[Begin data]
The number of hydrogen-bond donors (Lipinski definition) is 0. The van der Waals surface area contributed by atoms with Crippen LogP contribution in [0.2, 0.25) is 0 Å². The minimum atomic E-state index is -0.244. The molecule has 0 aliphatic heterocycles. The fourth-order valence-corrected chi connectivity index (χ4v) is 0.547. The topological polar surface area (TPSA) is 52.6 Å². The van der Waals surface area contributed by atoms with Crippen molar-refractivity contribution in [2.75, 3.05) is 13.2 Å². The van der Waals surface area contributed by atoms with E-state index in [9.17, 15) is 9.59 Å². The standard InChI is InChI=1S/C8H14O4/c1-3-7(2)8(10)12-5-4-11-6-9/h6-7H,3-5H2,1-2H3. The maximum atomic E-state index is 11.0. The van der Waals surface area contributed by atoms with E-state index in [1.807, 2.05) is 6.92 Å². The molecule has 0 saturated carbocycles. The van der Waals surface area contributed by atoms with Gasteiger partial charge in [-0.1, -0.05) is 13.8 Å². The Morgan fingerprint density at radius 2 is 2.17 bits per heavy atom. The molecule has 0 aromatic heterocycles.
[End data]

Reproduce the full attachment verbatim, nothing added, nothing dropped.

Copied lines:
The number of hydrogen-bond donors (Lipinski definition) is 0. The van der Waals surface area contributed by atoms with Crippen LogP contribution in [0.2, 0.25) is 0 Å². The minimum atomic E-state index is -0.244. The molecule has 0 aliphatic heterocycles. The fourth-order valence-corrected chi connectivity index (χ4v) is 0.547. The topological polar surface area (TPSA) is 52.6 Å². The van der Waals surface area contributed by atoms with Crippen molar-refractivity contribution in [2.75, 3.05) is 13.2 Å². The van der Waals surface area contributed by atoms with E-state index in [9.17, 15) is 9.59 Å². The standard InChI is InChI=1S/C8H14O4/c1-3-7(2)8(10)12-5-4-11-6-9/h6-7H,3-5H2,1-2H3. The maximum atomic E-state index is 11.0. The van der Waals surface area contributed by atoms with E-state index in [1.807, 2.05) is 6.92 Å². The molecule has 0 saturated carbocycles. The van der Waals surface area contributed by atoms with Gasteiger partial charge in [-0.1, -0.05) is 13.8 Å². The Morgan fingerprint density at radius 2 is 2.17 bits per heavy atom. The molecule has 0 aromatic heterocycles.